Brendon added that IoT is very much a rising trend and the objective of Tyto’s reports is to cut beneath the hype to understand what’s really going on to understand the positive success stories as well as some of the barriers and challenges.
Given that making sense of data is a key part of Stephanie’s business, we went to her with the first question on whether we are set up to cope with all of the data that’s about to be thrown at us?
Stephanie had written in the report that “connected devices and assets alone are not what is revolutionary but what we can do with the information data and analysis of things that are connected is where we expect progress” and in fact, a lot of the comments made in the report naturally talked about the amount of data that’s being generated, which course is the bedrock of which IoT is built. Also, according to IHS Markit, a global business research analytics provider, there will be more than 31 billion IoT connected devices in 2018 and just looking at the Automotive Industry as one example, Intel had previously put out a stat that said just one autonomous car will create 4000 gigabytes of data a day.
Stephanie said that one of the big things that we have to think about is that we can’t be in a position just to collect all of this data and it really not do anything, so that definitely is an issue from a carrier perspective as we have too much data being collected. She added that we have to really think about this systematically – we have to look through each and every component. First of all, how often are we collecting the data, is it monthly, is it weekly, is it hourly, is it ongoing? We also have to think about the priority, is this something that could take down our network? Is this something that could take down our supply chain, our business operations? Will this affect our customers? So those are other things that Stephanie said you have to think about. And the last piece, she said, is, as we start to look through the data, some data might need to be combined with other pieces of information to really bring that level of intelligence to the business and really make it actionable. So, all these things are what’s really driving the data collection piece. But right now there’s a concern in the industry because we can’t be in a position where we’re collecting everything, we have to think about this in a systematic approach." READ MORE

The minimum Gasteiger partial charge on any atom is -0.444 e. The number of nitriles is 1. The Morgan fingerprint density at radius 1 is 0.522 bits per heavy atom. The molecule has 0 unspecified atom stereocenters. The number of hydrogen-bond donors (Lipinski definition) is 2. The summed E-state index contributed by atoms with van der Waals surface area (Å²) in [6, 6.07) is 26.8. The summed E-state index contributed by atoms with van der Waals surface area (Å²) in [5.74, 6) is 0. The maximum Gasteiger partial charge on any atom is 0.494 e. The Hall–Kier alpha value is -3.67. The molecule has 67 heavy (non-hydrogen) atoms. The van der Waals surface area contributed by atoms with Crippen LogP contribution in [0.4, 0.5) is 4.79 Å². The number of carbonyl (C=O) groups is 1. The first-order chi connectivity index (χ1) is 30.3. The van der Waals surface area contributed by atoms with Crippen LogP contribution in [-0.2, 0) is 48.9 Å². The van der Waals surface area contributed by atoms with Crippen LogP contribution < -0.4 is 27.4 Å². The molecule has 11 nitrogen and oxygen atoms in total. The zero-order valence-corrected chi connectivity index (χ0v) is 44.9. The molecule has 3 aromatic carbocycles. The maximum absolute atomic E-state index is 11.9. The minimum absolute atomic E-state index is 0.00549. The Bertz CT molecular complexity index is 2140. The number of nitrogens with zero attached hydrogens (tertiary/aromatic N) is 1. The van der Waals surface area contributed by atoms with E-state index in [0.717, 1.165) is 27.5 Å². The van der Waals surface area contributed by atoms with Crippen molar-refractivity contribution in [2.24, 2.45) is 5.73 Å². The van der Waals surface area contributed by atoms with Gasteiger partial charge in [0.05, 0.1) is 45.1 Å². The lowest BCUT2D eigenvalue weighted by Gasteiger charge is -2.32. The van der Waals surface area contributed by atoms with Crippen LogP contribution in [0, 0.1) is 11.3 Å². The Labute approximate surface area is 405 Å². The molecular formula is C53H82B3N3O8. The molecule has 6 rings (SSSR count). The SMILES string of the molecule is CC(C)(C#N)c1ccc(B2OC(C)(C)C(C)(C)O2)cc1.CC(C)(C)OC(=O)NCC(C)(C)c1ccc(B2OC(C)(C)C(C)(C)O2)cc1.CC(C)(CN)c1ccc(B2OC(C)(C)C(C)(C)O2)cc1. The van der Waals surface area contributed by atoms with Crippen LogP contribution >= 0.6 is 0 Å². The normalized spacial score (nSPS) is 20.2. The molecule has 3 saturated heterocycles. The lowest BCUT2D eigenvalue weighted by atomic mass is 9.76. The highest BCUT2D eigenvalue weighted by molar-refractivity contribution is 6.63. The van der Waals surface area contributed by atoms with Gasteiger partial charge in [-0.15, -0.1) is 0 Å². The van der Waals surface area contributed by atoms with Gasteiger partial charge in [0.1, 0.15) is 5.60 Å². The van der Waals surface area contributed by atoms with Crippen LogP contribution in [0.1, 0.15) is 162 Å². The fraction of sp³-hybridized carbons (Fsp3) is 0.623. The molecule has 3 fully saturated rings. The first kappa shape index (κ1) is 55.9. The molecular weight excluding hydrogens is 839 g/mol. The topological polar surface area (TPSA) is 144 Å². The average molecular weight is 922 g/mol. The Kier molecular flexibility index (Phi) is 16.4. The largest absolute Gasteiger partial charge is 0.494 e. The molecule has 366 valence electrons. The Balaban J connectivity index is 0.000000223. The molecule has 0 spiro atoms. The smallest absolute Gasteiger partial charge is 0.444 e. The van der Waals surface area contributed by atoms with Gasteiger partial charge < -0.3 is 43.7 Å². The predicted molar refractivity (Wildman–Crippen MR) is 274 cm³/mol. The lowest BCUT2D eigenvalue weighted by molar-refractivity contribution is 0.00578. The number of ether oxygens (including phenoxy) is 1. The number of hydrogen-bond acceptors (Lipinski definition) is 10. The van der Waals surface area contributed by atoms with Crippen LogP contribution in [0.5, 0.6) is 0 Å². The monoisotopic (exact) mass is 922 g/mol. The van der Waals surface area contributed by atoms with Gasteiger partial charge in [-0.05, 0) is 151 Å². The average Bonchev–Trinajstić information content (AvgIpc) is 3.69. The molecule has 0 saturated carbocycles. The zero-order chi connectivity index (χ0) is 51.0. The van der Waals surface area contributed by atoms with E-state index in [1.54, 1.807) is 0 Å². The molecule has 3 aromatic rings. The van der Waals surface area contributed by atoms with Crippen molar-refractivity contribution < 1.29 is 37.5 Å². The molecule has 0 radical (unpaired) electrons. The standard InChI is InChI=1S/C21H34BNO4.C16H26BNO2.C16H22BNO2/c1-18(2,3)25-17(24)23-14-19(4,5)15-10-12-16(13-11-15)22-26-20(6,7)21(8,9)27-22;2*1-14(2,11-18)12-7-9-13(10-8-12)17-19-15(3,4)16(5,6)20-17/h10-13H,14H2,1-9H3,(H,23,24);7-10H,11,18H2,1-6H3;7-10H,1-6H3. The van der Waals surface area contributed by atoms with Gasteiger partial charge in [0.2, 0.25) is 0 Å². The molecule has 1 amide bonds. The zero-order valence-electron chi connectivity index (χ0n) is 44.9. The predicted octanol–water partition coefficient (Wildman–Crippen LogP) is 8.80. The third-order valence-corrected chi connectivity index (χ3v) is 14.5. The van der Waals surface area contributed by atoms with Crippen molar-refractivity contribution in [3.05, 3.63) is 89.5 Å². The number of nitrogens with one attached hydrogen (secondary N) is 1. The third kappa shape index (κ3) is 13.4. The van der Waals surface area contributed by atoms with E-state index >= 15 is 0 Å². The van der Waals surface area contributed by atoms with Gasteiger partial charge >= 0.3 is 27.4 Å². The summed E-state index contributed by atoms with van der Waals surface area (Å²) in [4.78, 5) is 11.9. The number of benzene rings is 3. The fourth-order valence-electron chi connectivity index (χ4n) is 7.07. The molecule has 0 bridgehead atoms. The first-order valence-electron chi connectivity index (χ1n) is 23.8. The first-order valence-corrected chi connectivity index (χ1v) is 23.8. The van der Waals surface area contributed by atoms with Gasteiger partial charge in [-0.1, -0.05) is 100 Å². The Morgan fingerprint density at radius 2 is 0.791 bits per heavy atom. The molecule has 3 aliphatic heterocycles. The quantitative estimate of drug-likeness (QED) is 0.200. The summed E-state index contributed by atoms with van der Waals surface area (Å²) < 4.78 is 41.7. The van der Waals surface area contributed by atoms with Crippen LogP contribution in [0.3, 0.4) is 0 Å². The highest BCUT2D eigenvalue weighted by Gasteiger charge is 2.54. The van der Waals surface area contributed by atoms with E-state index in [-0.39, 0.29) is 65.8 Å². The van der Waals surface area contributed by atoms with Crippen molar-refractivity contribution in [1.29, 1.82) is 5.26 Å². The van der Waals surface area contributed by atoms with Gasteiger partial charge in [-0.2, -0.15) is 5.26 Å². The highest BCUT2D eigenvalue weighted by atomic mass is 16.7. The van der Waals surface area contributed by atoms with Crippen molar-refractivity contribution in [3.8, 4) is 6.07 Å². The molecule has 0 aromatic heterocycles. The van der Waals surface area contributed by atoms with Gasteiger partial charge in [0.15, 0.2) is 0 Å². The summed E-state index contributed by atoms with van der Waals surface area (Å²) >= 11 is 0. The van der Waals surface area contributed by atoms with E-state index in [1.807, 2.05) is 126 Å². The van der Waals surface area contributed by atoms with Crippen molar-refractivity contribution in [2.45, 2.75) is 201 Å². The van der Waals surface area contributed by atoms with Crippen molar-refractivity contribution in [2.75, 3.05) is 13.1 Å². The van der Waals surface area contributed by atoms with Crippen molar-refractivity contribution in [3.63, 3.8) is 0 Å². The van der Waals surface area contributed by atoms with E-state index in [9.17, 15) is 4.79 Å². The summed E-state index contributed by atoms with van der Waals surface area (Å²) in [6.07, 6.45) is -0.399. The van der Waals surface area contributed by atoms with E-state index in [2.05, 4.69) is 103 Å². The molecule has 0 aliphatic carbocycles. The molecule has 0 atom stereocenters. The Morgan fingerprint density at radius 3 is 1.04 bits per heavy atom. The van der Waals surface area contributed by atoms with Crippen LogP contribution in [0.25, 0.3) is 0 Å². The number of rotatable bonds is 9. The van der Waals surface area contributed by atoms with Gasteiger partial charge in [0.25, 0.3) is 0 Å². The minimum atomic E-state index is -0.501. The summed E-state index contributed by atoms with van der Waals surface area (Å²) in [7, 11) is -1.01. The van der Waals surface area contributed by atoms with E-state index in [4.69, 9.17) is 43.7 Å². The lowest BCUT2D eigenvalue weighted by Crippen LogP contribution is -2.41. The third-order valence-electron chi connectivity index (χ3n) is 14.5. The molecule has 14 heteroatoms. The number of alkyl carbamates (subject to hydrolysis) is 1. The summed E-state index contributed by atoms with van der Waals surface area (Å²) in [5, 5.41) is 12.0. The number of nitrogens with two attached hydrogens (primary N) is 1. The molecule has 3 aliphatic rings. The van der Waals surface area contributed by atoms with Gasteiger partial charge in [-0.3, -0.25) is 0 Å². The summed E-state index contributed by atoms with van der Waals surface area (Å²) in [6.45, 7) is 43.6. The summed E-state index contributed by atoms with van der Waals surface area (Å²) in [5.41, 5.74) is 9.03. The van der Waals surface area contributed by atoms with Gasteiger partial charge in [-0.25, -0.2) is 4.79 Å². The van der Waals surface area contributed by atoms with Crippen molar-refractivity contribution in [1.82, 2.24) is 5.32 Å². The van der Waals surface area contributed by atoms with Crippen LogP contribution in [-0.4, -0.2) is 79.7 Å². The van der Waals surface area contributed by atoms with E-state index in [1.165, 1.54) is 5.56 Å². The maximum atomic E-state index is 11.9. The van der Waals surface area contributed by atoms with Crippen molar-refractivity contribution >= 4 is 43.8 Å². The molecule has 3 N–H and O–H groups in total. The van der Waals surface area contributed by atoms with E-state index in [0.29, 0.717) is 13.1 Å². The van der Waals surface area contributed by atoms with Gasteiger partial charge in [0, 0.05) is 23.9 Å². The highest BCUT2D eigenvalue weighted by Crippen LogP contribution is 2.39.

Listen to the podcast: http://www.csuitepodcast.com/podcasts/show-71-internet-of-things-2018/ or